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Some of the primary aspects to take care of while creating a portfolio are risk and return. Not only do risk and return of individual assets make a significant impact on a portfolio, but the correlation between all of them is also equally important. A portfolio that can maximize return by undertaking minimum risk is known as an ‘Efficient Portfolio’.
Let us understand each of them and see how it is relevant to portfolio management:
Portfolio risk is the probability that the assets within a portfolio will not produce the desired returns or fail to meet an investor’s financial objective. Each asset within a portfolio, irrespective of what they are – shares or bonds – carry a certain amount of risk.
We know you must be thinking how can bonds be risky, aren’t they safe? The key is to remember that they have less risk, but still, they are not risk-free. To understand more about the debt market and risk, you can read our module on the Debt Market.
Risk is a very important aspect associated with portfolios.
Portfolio risk can be reduced through diversification, which has been discussed in detail in section 7 of this module.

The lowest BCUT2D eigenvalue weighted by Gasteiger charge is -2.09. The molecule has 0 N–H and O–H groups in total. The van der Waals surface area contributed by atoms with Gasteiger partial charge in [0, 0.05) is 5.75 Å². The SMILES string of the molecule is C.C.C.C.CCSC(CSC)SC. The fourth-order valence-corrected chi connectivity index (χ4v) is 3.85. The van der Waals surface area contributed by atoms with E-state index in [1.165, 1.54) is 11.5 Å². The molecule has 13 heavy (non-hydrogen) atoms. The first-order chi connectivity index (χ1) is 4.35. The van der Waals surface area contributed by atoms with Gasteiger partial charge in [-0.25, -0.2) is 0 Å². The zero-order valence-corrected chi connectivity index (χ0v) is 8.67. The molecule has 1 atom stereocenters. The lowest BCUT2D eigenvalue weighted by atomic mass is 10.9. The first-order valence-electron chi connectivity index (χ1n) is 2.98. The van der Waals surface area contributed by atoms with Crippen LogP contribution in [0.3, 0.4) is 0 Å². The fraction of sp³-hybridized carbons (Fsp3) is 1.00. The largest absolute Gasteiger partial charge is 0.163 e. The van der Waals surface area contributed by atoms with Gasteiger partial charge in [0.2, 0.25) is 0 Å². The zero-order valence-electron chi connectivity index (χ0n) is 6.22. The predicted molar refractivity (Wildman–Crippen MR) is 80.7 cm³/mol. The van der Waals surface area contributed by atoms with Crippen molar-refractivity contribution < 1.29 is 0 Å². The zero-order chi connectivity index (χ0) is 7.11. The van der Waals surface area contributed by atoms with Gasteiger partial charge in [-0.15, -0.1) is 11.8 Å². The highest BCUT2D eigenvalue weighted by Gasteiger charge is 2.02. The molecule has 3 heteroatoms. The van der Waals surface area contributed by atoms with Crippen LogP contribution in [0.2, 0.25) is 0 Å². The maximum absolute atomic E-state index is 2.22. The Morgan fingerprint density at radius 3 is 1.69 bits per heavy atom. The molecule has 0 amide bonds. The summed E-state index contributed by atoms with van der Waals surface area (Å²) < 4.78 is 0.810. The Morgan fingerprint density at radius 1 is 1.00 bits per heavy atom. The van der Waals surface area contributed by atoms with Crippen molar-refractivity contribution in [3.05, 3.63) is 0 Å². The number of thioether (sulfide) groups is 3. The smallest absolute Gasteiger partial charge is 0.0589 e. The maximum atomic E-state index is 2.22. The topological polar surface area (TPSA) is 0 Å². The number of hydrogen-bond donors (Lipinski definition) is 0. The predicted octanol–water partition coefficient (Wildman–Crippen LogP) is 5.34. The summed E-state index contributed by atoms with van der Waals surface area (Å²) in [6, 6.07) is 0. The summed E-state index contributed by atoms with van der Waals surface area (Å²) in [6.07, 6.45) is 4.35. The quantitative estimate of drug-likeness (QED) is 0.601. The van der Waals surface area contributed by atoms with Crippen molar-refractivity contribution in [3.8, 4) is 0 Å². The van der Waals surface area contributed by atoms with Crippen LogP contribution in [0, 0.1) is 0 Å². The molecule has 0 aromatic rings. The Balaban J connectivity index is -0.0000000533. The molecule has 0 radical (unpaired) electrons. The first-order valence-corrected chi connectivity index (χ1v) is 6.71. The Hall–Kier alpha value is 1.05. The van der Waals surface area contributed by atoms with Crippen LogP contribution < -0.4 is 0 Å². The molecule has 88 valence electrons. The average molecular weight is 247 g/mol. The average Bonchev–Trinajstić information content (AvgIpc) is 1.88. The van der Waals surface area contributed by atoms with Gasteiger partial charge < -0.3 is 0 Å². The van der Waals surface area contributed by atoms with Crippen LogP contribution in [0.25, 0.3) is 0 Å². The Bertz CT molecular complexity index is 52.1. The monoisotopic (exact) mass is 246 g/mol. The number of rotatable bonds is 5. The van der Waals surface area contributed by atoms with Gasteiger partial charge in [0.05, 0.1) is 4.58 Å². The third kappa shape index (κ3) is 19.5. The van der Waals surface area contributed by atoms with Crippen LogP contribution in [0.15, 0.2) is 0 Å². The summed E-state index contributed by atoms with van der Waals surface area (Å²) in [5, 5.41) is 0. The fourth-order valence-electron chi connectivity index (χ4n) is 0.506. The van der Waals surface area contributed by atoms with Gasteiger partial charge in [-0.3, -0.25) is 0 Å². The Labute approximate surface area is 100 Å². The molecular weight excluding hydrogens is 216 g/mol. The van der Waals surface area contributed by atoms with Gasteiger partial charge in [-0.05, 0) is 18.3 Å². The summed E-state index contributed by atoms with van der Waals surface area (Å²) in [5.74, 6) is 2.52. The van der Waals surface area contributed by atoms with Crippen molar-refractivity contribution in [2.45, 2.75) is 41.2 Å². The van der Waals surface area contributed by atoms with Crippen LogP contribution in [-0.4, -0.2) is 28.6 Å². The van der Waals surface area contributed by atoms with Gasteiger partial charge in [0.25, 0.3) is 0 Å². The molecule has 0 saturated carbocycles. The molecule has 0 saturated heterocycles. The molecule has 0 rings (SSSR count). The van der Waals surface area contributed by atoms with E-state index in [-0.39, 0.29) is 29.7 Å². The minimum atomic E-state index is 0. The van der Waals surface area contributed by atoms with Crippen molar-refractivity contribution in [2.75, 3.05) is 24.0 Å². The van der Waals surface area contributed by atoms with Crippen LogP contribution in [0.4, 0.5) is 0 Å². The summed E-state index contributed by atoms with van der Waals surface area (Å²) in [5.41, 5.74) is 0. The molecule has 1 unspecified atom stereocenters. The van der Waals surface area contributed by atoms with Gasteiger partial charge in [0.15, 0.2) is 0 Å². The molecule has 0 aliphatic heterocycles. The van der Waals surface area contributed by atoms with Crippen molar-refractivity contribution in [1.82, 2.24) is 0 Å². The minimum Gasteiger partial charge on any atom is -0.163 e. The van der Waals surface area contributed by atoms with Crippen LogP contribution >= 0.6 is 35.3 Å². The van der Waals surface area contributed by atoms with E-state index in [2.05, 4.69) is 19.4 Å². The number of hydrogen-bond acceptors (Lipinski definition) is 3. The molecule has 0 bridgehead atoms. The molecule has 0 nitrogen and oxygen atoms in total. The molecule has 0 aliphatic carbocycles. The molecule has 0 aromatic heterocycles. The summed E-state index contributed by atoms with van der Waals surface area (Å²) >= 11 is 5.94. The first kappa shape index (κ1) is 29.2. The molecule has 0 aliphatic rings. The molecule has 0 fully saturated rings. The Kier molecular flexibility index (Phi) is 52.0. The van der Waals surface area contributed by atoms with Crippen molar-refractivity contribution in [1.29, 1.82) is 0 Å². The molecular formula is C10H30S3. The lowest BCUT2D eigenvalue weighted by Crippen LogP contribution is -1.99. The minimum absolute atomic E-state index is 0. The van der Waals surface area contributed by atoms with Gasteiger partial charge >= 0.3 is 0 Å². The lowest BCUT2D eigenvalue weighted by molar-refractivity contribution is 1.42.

Concept of Portfolio Beta
A portfolio beta calculates the volatility of a portfolio against the benchmark index. In other words, Beta is the sensitivity of an asset’s returns to the return on the market index. Beta is measured on a scale against a benchmark.
The beta of the market index i.e., the benchmark is 1.
A beta of more than 1 means that the security is more volatile compared to the index. Put another way, A beta of 1.5 indicates that if the index rises/falls by 1%, the stock is expected to rise/fall by 1.5%.
Similarly, a beta of less than 1 means the security is less volatile compared to the index.
Portfolio beta calculation
The beta of a portfolio is measured by measuring the volatility of each asset in a portfolio. It can be simply calculated by adding up the beta of each asset and adjusting it to the weights of each asset in the portfolio.
Steps to calculate portfolio beta
Beta can be calculated by following these four steps:
1. Find the value of each stock in your portfolio – Number of shares X share price
2. This value will give you the weight of each asset in your portfolio – The value of individual shares/total value in the portfolio
3. Multiply the weight of each asset (arrived at step 2) with the individual asset’s beta. You will arrive at the weighted beta of each asset.
4. Add the individually weighted beta to arrive at the portfolio beta.
So, our portfolio’s beta is 0.79 which goes to show that it is less volatile than the market.